Tragic Sense

Charles Edel and Hal Brands’s new book, The Lessons of Tragedy, investigates a value seemingly long since departed from American thought: a sense for the tragic. The idea that tragedy has much to teach our political leaders is a powerful one. Not least because contemporary American policy thinking seems to be based — even now, after the horrors of the past two decades — on an idea of unidirectional, uninterrupted progress.

We spoke with Edel, a former State Department official and current fellow at the University of Sydney, about his book and what he thinks America needs to learn from the Athenians at the point of their highest political flowering. “One of the recurring conversations that Hal and I had,” Edel told us, “was that history seemed too often to be missing from the larger policy debate. The idea that we seem to be on a path to progress and world betterment and increasing stability in the world — this was an ahistorical read, totally out of step with the recurrent cycles in history. As we discussed this, we realized that tragedy was a really useful way to frame and talk about international relations.”

A sense of the tragic, in Edel’s telling, means above all else recognizing that your worst fears might become reality. Admitting this does not, Edel argues, hamper the scope of your actions. Rather, it allows for the undertaking of truly extraordinary actions as a countermeasure to your fears. And tragedy was an integral part of Athenian society in the early 6th and 5th Centuries BCE. “The Great Dionysia was the festival where you would go to watch tragedy,” Edel told us. “Citizens would gather once a year for about three days. It would be a public holiday. They would watch these performances, the performances would be subsidized by the state, and you would have the entire community there to watch. All the citizens would come into the theater, but reserved in the front row would be seats for the ten generals elected from the people. They would march the war widows and orphans in and give them seats of honor. Every resident alien and ambassador would be there as well, to be awed by the splendor and majesty of Athens. Then they would turn their eyes upwards, and they would watch prominent individuals fall due to errors, due to ignorance, due to their own acts of hubris. Only by understanding how bad things could get, how quickly things could spiral out of control, could the Athenians make sure that they worked as individuals and as a community to take actions to prevent what they just saw on the stage from happening in real life.”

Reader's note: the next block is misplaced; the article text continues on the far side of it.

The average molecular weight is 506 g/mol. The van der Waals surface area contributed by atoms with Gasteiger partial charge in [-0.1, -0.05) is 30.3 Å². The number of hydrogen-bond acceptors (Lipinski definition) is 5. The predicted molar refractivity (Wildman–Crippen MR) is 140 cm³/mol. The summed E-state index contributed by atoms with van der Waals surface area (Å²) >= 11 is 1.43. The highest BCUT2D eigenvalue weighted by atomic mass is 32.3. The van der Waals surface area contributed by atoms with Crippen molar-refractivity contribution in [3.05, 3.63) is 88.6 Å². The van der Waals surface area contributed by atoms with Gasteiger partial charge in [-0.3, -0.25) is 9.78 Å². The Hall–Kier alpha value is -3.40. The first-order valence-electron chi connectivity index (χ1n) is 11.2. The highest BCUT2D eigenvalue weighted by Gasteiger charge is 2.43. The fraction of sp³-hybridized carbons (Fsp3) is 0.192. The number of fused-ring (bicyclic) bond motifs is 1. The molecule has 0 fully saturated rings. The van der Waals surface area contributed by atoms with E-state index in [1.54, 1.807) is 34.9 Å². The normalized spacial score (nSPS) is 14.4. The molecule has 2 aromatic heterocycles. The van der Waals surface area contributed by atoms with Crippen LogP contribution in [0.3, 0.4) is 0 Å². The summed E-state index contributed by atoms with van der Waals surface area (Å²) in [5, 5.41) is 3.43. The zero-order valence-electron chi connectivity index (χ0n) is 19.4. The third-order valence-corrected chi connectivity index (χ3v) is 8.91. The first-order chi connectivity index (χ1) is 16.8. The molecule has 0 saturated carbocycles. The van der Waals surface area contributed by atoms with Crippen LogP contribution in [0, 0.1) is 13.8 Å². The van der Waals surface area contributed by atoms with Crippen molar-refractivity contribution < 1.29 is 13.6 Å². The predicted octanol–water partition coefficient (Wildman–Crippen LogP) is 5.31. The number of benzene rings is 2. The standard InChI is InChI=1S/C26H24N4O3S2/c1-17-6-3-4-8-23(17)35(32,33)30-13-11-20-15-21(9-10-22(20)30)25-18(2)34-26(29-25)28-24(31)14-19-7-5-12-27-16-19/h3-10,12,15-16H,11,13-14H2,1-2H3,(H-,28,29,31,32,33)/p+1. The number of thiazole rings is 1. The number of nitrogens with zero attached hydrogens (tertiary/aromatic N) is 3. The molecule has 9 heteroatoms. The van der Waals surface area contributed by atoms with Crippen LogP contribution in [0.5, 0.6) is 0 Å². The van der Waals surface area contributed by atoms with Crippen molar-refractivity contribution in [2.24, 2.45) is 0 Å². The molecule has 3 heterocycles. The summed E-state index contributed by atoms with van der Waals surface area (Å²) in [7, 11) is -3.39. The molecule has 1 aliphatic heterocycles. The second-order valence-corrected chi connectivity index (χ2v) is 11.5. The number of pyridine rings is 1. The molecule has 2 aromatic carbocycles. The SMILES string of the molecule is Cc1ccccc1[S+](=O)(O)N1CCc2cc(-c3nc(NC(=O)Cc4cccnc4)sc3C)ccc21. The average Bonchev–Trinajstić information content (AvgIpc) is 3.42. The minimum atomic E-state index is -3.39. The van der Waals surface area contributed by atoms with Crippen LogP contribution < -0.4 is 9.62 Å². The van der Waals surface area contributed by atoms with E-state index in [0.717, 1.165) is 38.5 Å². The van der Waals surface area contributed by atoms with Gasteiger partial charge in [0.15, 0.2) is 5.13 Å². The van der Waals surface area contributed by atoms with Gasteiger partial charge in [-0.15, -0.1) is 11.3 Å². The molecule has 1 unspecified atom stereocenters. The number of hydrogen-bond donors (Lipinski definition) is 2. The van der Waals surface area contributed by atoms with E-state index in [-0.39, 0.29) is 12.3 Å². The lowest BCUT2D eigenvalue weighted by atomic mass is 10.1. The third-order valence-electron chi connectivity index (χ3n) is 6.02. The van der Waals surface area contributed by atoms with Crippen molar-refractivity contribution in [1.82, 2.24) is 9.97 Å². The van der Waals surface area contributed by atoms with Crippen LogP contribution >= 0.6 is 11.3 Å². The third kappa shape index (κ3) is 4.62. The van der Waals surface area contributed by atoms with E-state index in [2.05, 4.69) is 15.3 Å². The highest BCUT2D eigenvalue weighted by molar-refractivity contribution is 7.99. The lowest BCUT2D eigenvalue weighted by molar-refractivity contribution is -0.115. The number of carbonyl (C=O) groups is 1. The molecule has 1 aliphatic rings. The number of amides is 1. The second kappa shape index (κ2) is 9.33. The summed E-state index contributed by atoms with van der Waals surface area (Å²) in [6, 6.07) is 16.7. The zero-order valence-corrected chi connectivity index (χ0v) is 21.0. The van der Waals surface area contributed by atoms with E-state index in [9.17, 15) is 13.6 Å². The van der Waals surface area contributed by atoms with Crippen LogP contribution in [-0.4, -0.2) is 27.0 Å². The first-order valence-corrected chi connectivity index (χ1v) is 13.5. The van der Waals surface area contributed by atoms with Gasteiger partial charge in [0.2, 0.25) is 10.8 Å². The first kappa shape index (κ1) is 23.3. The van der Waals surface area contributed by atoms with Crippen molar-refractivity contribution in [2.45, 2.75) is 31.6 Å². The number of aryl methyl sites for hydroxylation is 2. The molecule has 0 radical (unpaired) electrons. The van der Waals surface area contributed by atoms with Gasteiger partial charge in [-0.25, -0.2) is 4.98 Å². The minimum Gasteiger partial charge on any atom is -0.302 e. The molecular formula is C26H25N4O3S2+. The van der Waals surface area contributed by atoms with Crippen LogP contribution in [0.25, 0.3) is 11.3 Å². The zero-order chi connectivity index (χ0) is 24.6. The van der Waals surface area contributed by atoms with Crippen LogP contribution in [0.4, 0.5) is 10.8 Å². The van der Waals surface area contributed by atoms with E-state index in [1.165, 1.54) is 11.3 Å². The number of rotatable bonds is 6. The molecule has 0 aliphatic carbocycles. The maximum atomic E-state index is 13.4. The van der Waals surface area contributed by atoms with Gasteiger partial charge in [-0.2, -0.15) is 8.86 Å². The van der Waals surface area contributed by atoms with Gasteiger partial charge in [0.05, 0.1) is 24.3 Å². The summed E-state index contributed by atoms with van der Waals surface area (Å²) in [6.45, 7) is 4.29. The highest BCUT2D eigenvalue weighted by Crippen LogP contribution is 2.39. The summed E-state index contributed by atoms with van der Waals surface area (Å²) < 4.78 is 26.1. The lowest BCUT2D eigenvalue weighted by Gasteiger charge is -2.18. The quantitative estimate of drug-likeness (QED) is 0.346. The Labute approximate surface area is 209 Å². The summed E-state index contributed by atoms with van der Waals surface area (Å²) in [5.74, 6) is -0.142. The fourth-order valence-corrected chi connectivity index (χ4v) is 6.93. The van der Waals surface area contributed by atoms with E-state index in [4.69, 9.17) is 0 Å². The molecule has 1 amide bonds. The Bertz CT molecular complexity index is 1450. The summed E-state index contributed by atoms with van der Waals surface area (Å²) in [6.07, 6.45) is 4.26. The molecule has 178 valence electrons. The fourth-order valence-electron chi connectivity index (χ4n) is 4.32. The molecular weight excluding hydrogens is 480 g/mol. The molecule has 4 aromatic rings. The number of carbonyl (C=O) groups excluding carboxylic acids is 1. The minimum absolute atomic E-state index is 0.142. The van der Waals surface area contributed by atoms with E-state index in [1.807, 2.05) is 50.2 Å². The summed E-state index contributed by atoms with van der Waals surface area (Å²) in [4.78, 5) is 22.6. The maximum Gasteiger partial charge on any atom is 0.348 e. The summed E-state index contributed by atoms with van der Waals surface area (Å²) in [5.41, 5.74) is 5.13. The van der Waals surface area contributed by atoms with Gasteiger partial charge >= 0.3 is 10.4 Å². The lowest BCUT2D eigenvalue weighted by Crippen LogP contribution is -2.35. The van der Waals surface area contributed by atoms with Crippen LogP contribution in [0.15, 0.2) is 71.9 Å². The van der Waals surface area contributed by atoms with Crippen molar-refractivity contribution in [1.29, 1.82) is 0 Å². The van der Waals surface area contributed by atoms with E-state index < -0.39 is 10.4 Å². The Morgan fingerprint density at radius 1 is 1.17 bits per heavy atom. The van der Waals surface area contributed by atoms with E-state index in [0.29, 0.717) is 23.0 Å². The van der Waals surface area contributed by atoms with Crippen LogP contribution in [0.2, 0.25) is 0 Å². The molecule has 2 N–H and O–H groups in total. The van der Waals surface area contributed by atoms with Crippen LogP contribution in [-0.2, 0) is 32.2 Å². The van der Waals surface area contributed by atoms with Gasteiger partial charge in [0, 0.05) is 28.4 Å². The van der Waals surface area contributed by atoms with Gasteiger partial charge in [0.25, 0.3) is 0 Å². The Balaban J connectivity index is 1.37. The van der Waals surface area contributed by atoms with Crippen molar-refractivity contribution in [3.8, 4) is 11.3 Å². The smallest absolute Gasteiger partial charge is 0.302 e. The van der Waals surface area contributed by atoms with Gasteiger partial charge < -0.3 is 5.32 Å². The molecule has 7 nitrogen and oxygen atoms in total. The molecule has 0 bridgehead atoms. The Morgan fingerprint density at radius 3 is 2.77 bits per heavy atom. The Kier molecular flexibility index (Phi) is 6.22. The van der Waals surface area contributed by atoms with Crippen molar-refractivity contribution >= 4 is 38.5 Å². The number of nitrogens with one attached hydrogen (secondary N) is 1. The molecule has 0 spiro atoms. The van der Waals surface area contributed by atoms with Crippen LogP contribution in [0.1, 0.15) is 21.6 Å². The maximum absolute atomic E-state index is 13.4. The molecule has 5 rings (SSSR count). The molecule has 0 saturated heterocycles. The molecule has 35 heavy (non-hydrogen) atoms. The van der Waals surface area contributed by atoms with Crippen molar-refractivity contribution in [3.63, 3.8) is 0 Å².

There is no clearer evidence of the depth to which this idea penetrated Athenian thought than the work of the historian Thucydides. His The Peloponnesian War, among its numerous other virtues, borrows heavily from the structure of tragedy. “The book is stage-managed like a tragedy,” as Edel puts it. “There are actors, there are speeches, there's dramatic parallelism. Consider the greatest speech in the book, the funeral oration given by Pericles: a call to communal sacrifice, to be forward in defense of the nation. Of course, the very next scene is the plague that falls on Athens. Having listened to Pericles’s stirring words, the Athenians do the exact opposite and not only die in great numbers, but are chewed out by their leader for not following his wise and sage advice. The point, I think, is that this is meant to be just as instructive as the plays were. That these are consistent pressures, and it is almost — almost! — impossible not to let your logic and your reason be overwhelmed by your passions.”